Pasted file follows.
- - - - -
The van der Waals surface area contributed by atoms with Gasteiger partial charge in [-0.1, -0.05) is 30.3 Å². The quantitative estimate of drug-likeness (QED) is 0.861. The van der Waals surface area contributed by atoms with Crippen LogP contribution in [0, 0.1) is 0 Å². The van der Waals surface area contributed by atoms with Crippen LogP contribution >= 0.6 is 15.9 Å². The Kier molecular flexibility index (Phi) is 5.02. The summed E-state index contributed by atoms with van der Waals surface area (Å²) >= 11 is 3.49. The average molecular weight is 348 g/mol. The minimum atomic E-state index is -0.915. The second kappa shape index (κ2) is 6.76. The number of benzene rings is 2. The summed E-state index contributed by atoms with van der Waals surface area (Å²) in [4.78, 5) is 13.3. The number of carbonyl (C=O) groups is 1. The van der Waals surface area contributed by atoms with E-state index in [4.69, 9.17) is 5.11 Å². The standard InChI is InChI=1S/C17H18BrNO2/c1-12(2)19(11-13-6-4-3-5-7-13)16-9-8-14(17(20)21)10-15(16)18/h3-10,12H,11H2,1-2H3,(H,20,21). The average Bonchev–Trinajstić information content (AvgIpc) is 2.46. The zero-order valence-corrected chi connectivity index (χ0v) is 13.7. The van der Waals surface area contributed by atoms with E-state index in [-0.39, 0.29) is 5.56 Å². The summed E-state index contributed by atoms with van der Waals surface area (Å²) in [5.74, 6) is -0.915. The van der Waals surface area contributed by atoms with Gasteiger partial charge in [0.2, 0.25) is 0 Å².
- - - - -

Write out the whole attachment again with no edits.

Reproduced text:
The van der Waals surface area contributed by atoms with Gasteiger partial charge in [-0.1, -0.05) is 30.3 Å². The quantitative estimate of drug-likeness (QED) is 0.861. The van der Waals surface area contributed by atoms with Crippen LogP contribution in [0, 0.1) is 0 Å². The van der Waals surface area contributed by atoms with Crippen LogP contribution >= 0.6 is 15.9 Å². The Kier molecular flexibility index (Phi) is 5.02. The summed E-state index contributed by atoms with van der Waals surface area (Å²) >= 11 is 3.49. The average molecular weight is 348 g/mol. The minimum atomic E-state index is -0.915. The second kappa shape index (κ2) is 6.76. The number of benzene rings is 2. The summed E-state index contributed by atoms with van der Waals surface area (Å²) in [4.78, 5) is 13.3. The number of carbonyl (C=O) groups is 1. The van der Waals surface area contributed by atoms with E-state index in [4.69, 9.17) is 5.11 Å². The standard InChI is InChI=1S/C17H18BrNO2/c1-12(2)19(11-13-6-4-3-5-7-13)16-9-8-14(17(20)21)10-15(16)18/h3-10,12H,11H2,1-2H3,(H,20,21). The average Bonchev–Trinajstić information content (AvgIpc) is 2.46. The zero-order valence-corrected chi connectivity index (χ0v) is 13.7. The van der Waals surface area contributed by atoms with E-state index in [-0.39, 0.29) is 5.56 Å². The summed E-state index contributed by atoms with van der Waals surface area (Å²) in [5.74, 6) is -0.915. The van der Waals surface area contributed by atoms with Gasteiger partial charge in [0.2, 0.25) is 0 Å².